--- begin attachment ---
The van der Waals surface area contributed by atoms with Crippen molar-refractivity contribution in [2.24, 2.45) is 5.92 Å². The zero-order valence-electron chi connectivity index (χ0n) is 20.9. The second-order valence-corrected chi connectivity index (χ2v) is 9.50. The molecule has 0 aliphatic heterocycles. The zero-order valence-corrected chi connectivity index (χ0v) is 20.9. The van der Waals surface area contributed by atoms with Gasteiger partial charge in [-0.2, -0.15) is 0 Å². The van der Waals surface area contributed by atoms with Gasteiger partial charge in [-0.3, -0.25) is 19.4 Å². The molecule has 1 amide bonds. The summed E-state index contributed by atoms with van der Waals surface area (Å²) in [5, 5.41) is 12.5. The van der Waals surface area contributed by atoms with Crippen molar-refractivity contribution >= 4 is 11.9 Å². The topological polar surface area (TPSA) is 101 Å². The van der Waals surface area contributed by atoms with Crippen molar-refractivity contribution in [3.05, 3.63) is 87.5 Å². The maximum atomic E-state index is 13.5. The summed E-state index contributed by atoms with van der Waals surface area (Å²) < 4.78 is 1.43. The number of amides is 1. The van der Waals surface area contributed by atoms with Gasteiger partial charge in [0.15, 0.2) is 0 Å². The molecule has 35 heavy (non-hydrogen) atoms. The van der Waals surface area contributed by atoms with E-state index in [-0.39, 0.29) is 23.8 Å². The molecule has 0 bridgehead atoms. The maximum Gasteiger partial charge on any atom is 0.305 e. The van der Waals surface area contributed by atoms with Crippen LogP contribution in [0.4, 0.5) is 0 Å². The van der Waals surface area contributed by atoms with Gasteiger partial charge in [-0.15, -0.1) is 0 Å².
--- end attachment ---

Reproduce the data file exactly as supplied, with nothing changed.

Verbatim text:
The van der Waals surface area contributed by atoms with Crippen molar-refractivity contribution in [2.24, 2.45) is 5.92 Å². The zero-order valence-electron chi connectivity index (χ0n) is 20.9. The second-order valence-corrected chi connectivity index (χ2v) is 9.50. The molecule has 0 aliphatic heterocycles. The zero-order valence-corrected chi connectivity index (χ0v) is 20.9. The van der Waals surface area contributed by atoms with Gasteiger partial charge in [-0.2, -0.15) is 0 Å². The van der Waals surface area contributed by atoms with Gasteiger partial charge in [-0.3, -0.25) is 19.4 Å². The molecule has 1 amide bonds. The summed E-state index contributed by atoms with van der Waals surface area (Å²) in [5, 5.41) is 12.5. The van der Waals surface area contributed by atoms with Crippen molar-refractivity contribution >= 4 is 11.9 Å². The topological polar surface area (TPSA) is 101 Å². The van der Waals surface area contributed by atoms with Crippen molar-refractivity contribution in [3.05, 3.63) is 87.5 Å². The maximum atomic E-state index is 13.5. The summed E-state index contributed by atoms with van der Waals surface area (Å²) < 4.78 is 1.43. The number of amides is 1. The van der Waals surface area contributed by atoms with Gasteiger partial charge in [0.15, 0.2) is 0 Å². The molecule has 35 heavy (non-hydrogen) atoms. The van der Waals surface area contributed by atoms with E-state index in [-0.39, 0.29) is 23.8 Å². The molecule has 0 bridgehead atoms. The maximum Gasteiger partial charge on any atom is 0.305 e. The van der Waals surface area contributed by atoms with Crippen LogP contribution in [0.4, 0.5) is 0 Å². The van der Waals surface area contributed by atoms with Gasteiger partial charge in [-0.15, -0.1) is 0 Å².